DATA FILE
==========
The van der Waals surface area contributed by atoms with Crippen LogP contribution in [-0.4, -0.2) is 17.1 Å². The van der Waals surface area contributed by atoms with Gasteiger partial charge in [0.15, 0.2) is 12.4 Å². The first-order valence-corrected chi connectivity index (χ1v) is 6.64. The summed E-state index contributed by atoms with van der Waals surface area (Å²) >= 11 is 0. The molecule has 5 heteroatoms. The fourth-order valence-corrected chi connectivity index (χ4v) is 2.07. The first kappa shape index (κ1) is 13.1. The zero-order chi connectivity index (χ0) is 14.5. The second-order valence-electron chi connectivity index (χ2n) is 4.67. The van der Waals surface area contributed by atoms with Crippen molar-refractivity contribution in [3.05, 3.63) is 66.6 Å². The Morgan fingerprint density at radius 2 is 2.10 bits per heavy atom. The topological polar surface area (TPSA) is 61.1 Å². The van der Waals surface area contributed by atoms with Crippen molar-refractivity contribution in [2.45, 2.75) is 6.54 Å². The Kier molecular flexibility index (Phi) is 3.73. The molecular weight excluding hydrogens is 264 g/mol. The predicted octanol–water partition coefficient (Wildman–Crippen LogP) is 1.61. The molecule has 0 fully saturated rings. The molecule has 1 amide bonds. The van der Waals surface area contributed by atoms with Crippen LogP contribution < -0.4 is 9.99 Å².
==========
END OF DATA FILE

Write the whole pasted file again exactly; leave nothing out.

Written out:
The van der Waals surface area contributed by atoms with Crippen LogP contribution in [-0.4, -0.2) is 17.1 Å². The van der Waals surface area contributed by atoms with Gasteiger partial charge in [0.15, 0.2) is 12.4 Å². The first-order valence-corrected chi connectivity index (χ1v) is 6.64. The summed E-state index contributed by atoms with van der Waals surface area (Å²) >= 11 is 0. The molecule has 5 heteroatoms. The fourth-order valence-corrected chi connectivity index (χ4v) is 2.07. The first kappa shape index (κ1) is 13.1. The zero-order chi connectivity index (χ0) is 14.5. The second-order valence-electron chi connectivity index (χ2n) is 4.67. The van der Waals surface area contributed by atoms with Crippen molar-refractivity contribution in [3.05, 3.63) is 66.6 Å². The Morgan fingerprint density at radius 2 is 2.10 bits per heavy atom. The topological polar surface area (TPSA) is 61.1 Å². The van der Waals surface area contributed by atoms with Crippen molar-refractivity contribution in [2.45, 2.75) is 6.54 Å². The Kier molecular flexibility index (Phi) is 3.73. The molecular weight excluding hydrogens is 264 g/mol. The predicted octanol–water partition coefficient (Wildman–Crippen LogP) is 1.61. The molecule has 0 fully saturated rings. The molecule has 1 amide bonds. The van der Waals surface area contributed by atoms with Crippen LogP contribution < -0.4 is 9.99 Å².